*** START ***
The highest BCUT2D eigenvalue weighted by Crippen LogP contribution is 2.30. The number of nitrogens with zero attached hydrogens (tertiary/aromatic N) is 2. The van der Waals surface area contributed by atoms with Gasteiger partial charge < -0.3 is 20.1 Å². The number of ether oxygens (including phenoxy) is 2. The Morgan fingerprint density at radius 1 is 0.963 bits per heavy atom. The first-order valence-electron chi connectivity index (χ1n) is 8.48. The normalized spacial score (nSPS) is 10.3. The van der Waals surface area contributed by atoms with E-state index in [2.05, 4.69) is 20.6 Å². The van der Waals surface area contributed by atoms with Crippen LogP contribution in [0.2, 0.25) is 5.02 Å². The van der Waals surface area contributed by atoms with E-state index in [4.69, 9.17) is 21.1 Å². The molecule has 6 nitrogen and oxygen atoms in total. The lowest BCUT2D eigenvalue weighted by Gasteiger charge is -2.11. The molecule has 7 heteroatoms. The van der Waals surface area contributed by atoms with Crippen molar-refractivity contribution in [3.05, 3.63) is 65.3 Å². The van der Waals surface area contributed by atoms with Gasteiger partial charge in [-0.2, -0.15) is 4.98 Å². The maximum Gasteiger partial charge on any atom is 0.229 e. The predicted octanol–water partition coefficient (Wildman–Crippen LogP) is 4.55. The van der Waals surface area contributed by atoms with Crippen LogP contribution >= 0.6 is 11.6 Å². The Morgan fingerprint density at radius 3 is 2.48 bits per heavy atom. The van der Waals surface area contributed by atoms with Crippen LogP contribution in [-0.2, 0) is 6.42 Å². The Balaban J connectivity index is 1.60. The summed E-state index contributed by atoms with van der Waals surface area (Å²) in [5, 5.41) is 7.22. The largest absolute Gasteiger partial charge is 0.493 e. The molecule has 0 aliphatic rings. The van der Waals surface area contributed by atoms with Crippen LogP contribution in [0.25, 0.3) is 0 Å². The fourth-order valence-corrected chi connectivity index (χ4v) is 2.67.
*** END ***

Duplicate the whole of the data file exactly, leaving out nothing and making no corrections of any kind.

The highest BCUT2D eigenvalue weighted by Crippen LogP contribution is 2.30. The number of nitrogens with zero attached hydrogens (tertiary/aromatic N) is 2. The van der Waals surface area contributed by atoms with Gasteiger partial charge < -0.3 is 20.1 Å². The number of ether oxygens (including phenoxy) is 2. The Morgan fingerprint density at radius 1 is 0.963 bits per heavy atom. The first-order valence-electron chi connectivity index (χ1n) is 8.48. The normalized spacial score (nSPS) is 10.3. The van der Waals surface area contributed by atoms with E-state index in [2.05, 4.69) is 20.6 Å². The van der Waals surface area contributed by atoms with Crippen LogP contribution in [0.2, 0.25) is 5.02 Å². The van der Waals surface area contributed by atoms with E-state index in [4.69, 9.17) is 21.1 Å². The molecule has 6 nitrogen and oxygen atoms in total. The lowest BCUT2D eigenvalue weighted by Gasteiger charge is -2.11. The molecule has 7 heteroatoms. The van der Waals surface area contributed by atoms with Crippen molar-refractivity contribution in [3.05, 3.63) is 65.3 Å². The van der Waals surface area contributed by atoms with Gasteiger partial charge in [-0.2, -0.15) is 4.98 Å². The maximum Gasteiger partial charge on any atom is 0.229 e. The predicted octanol–water partition coefficient (Wildman–Crippen LogP) is 4.55. The van der Waals surface area contributed by atoms with Crippen LogP contribution >= 0.6 is 11.6 Å². The Morgan fingerprint density at radius 3 is 2.48 bits per heavy atom. The van der Waals surface area contributed by atoms with Crippen LogP contribution in [-0.2, 0) is 6.42 Å². The Balaban J connectivity index is 1.60. The summed E-state index contributed by atoms with van der Waals surface area (Å²) in [5, 5.41) is 7.22. The largest absolute Gasteiger partial charge is 0.493 e. The molecule has 0 aliphatic rings. The van der Waals surface area contributed by atoms with Crippen LogP contribution in [0.25, 0.3) is 0 Å². The fourth-order valence-corrected chi connectivity index (χ4v) is 2.67.